If you want to create secure APIs, you have to know about OAuth2. OAuth2 (an evolution of the original OAuth) is the current standard in API security, providing a framework that funnels API users into a particular set of authorization workflows. Below, we’ll describe the simplest version of the OAuth2 workflow and provide a few resources to help you implement it.
OAuth2’s flexibility is a key reason it’s become the Internet’s standard authorization framework. If you’re a savvy developer, there are a lot of decisions you can make as you define your OAuth2 workflow, trading security for simplicity or vice-versa. But all OAuth2 workflows contain some form of information exchange between four parties: the Client, the Resource Server, the Authorization Server, and the Resource Owner.
The Client is the third-party application making a request of your API. But before the Client’s allowed anywhere near your actual API or other resources (stored on the aptly-named Resource Server), it has to get authorized. This is where the Client goes through the authorization process that, in our previous post, we likened to checking in to a hotel. Before you can get in to the hotel, you have to get past the concierge.
The Authorization Server acts as our concierge. It takes the Client’s credentials, whether it be an API key, a username and password, or a Facebook account, verifies them, and returns a token that gives the Client access to a defined subset of the functions available through your API. This might sound simple, but actually implementing authorization can be tricky. For the most part, how you authorize users is going to depend on where they’re accessing your API from. For example, if you imagine that Clients will mostly access your application and APIs via mobile apps, there are some additional restrictions and workflow considerations to take into account that largely don’t apply to native web authentication.
You can find a lot more information on implementing authorization and understanding OAuth2, including detailed info on what form of authorization to use when. If you’re going to implement authorization yourself, I’d encourage you to read up.
After the Authorization Server has checked the Client out and passed along the proper JSON web token, the Client is allowed access to the Resource Server. The Resource Server is the server that actually contains your API, and it’s important to keep it separate from the Authorization Server. For small-scale APIs, you might host both the Authorization Server and the Resource Server in the same deployment. For larger-scale APIs, you’ll definitely want to host them separately. But whether you host them separately or together, they have to function as independent entities. The OAuth2 workflow depends on it.
Here’s why. Think of the Authorization Server as a bouncer, and the Resource Server as a nightclub. It wouldn’t do to have your bouncer standing inside your nightclub, would it? If you did, you wouldn’t actually be protected from malicious patrons. For the same reason, you have to keep your Authorization Server and your Resource Server separate. If you don’t the entire authorization workflow breaks down.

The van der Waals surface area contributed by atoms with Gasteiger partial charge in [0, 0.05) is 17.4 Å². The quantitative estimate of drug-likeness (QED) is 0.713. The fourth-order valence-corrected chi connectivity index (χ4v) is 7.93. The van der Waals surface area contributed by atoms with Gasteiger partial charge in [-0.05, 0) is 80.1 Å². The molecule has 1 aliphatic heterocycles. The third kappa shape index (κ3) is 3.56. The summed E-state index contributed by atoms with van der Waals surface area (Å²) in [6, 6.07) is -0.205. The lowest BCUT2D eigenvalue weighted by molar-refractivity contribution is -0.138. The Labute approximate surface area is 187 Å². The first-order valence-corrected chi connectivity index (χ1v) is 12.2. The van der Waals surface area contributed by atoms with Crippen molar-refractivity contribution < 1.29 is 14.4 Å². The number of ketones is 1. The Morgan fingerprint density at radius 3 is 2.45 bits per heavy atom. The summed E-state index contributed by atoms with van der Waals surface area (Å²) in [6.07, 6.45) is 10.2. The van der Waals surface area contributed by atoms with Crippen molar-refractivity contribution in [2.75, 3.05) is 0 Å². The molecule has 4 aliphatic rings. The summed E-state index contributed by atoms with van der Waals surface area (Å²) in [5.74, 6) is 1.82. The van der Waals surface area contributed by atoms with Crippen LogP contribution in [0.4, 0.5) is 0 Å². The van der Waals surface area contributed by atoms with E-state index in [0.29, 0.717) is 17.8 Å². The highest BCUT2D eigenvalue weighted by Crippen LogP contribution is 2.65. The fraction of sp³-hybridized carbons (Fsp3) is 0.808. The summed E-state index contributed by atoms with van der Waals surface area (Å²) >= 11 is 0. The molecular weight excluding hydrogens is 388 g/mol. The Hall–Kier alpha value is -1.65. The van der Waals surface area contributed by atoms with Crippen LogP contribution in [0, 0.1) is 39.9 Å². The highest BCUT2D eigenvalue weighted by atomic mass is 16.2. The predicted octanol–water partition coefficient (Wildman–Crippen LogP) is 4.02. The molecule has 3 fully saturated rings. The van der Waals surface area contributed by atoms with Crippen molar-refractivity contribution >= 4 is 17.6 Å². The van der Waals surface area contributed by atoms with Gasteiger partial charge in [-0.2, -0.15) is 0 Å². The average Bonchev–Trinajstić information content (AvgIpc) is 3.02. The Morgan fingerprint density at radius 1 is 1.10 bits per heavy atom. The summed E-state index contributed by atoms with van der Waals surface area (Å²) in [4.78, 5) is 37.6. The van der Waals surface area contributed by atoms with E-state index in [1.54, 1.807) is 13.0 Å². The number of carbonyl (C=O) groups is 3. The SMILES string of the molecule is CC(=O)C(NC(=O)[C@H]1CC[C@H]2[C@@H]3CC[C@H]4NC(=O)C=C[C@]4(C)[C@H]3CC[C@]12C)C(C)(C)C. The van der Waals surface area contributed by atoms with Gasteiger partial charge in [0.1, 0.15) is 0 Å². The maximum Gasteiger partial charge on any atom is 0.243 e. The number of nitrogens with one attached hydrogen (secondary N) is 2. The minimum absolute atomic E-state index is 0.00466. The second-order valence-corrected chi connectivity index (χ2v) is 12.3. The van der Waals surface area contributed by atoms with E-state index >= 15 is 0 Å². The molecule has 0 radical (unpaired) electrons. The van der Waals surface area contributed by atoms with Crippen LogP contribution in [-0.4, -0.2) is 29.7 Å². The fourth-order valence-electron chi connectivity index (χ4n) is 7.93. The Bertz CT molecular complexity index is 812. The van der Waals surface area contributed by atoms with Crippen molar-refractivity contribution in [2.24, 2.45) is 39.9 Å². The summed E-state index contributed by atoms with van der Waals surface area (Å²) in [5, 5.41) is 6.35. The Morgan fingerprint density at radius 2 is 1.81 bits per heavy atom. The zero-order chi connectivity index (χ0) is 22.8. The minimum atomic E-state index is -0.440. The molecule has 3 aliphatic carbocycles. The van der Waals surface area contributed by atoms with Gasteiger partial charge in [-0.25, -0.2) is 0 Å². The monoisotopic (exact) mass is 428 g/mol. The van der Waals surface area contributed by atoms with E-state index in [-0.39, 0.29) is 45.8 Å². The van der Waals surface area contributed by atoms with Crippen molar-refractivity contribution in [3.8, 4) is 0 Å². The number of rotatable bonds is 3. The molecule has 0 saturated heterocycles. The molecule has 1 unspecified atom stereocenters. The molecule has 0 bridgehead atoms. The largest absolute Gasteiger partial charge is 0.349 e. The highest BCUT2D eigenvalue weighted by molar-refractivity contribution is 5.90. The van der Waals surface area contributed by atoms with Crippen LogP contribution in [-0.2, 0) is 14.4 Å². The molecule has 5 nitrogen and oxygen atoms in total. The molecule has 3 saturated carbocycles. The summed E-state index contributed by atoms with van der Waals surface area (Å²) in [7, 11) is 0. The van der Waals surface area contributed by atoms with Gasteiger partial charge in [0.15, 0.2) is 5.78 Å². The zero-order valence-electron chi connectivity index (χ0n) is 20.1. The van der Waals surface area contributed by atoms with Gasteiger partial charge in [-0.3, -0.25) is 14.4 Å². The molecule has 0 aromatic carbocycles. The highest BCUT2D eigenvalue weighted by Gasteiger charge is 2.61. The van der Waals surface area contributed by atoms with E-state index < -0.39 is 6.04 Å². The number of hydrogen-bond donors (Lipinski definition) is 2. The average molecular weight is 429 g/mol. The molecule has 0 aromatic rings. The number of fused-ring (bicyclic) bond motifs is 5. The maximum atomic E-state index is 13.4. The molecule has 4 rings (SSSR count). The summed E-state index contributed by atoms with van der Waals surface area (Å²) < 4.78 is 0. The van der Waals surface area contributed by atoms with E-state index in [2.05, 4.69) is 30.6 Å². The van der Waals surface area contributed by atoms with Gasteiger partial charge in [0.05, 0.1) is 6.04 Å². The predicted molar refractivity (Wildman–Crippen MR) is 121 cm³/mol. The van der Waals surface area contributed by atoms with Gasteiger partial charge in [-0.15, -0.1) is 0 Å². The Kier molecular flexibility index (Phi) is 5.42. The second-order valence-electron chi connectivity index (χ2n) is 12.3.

Assuming you’ve implemented your workflow correctly, your Resource Server will accept the Client’s access token (provided by the Authorization Server) and trigger the final step in the OAuth2 workflow. With the Client cleared, the Resource Server contacts the Resource Owner to actually provide the Client access to your API. According to the official OAuth2 documentation, the Resource Owner is defined as any entity that’s capable of granting the Client access to a protected resource (i.e. your API). This could be an actual user or entity, or it could be a separate machine. Either way, the Resource Server’s touchbase with the Resource Owner is the final clearance a Client needs to access your API. After that, they’ll be able to perform whatever functions their access token authorized them for.
There’s obviously a lot to unpack within that breakdown above, and I’d encourage you to read all the included links if you’re serious about implementing OAuth2 workflows on your own. If implementing OAuth2 seems a bit daunting to you, you might want to invest in an API management platform that can handle security for you (like Thriftly largely does). API security is important, but it doesn’t have to be a headache.
You’ve reached the end of our Basics of API Security series, but you can bet we’ll back to talk about security again here on the Thriftly blog. For now, we hope we’ve provided you with a basic understanding of API security, including why it’s important, how it works, and how to get started implementing it in your own APIs. If you have any questions, feel free to leave them as comments below. We'll do our best to answer them, and we might even use them as a springboard for future API security discussions.
(This post is part 4 of ourBasics of API Security series. Start reading this series from the introduction - The basics of API security.)
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